"Impeding justice is not an appropriate way to enact a policy goal, even an important one like making sure people carry liability insurance," said C. Keith Lea, Houston auto accident lawyer
Houston, TX (PRWEB) April 23, 2013
A bill currently being considered by the Texas legislature would take away auto accident victims' ability to recover certain damages in a lawsuit if the victim was not carrying auto accident liability insurance. While there's nothing wrong with the legislature encouraging more people to carry liability insurance, undermining the Texas civil justice system is the wrong approach, said C. Keith Lea, Houston auto accident lawyer.
"Justice means that people are able to recover for the damages they suffer," Lea said. "Impeding justice is not an appropriate way to enact a policy goal, even an important one like making sure people carry liability insurance."
Under House Bill 1774, a person who is knowingly violating Section 601.051 of the Transportation Code is ineligible to receive noneconomic damages or exemplary damages (often called punitive damages) if injured in an auto accident, even if that person is the victim of someone else's negligence. The bill does carve out exceptions if the person at fault was intoxicated, engaged in willful misconduct or gross negligence, of if the person was fleeing the scene or driving the car in furtherance of a felony.
Section 601.051 of the Texas Transportation Code is the section requiring drivers in Texas to carry liability insurance. The bill, therefore, is a clear effort to encourage people to carry liability insurance, Lea said.
"Encouraging more people to carry liability insurance is a laudable goal," Lea said. "As a Houston auto accident attorney, I've seen how difficult it can be for victims to recover against uninsured motorists. Everyone should at least carry liability insurance."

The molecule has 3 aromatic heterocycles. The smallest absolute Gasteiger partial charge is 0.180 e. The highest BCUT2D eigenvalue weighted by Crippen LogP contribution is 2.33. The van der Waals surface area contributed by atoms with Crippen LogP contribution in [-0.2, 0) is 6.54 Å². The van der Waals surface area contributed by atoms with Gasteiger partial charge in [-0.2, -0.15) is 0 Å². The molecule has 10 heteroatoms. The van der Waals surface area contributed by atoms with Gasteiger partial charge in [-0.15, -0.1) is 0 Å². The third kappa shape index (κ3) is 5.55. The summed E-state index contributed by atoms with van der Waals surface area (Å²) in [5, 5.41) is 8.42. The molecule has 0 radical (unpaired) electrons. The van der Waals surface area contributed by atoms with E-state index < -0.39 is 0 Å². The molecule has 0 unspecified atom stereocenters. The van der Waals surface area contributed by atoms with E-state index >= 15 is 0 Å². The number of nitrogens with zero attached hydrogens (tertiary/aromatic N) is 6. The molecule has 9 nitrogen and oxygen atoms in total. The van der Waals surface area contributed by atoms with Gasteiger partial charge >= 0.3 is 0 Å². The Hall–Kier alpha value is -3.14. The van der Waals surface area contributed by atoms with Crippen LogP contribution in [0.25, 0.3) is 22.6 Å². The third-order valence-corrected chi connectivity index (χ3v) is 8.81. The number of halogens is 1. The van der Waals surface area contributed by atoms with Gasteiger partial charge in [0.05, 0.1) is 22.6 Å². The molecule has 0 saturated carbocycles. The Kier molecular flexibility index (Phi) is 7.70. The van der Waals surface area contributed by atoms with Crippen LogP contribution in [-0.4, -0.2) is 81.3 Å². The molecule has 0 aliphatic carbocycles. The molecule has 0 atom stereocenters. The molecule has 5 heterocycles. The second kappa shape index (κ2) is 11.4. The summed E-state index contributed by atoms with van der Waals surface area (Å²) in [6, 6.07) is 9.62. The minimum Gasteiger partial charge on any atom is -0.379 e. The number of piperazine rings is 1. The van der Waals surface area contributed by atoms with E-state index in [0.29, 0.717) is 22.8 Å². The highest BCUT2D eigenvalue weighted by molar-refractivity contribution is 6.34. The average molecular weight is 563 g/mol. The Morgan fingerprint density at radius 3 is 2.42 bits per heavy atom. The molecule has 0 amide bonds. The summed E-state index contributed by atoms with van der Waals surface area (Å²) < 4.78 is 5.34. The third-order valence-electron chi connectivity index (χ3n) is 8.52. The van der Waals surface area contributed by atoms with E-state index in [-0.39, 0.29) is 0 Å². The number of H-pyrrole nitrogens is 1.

However, depriving people of civil justice is the wrong approach, Lea said. Noneconomic damages are types of damages that are not tangible, like pain and suffering or loss of consortium. This is in contrast with economic damages, which are tangible damages, like medical bills. Exemplary damages are to punish defendants for wrongful actions, and are rarely available in auto accident cases.
"There's an unfortunate tendency to treat noneconomic damages and exemplary damages as some sort of prize," Lea said. "But as anyone suffering the extreme pain that can come from a neck injury in a car accident can tell you, damages like pain and suffering are very, very real."
For a bill to become law in Texas, it must be filed by a member of the Legislature, either in the House or the Senate. The bill must go through at least one committee, where the legislators debate its merits and make changes. If passed out of committee, it goes to the floor of the legislative house where it originated, where it is debated by the full body and either passes or fails. The bill must go through the process again in the other legislative house, or a companion bill must pass that body.
This must all happen before "sine die," or adjournment, which will be May 27. The governor must then sign the legislation for it to become law, or he can not sign but not veto, in which case it becomes law, or he can veto it.
House Bill 1774 is currently before the House Judiciary and Civil Jurisprudence Committee.
C. Keith Lea, of Wilhite & Lea, P.C., is a Houston personal injury lawyer who represents the victims of auto accidents in Harris, Montgomery, Fort Bend, Waller, Grimes and Washington Counties.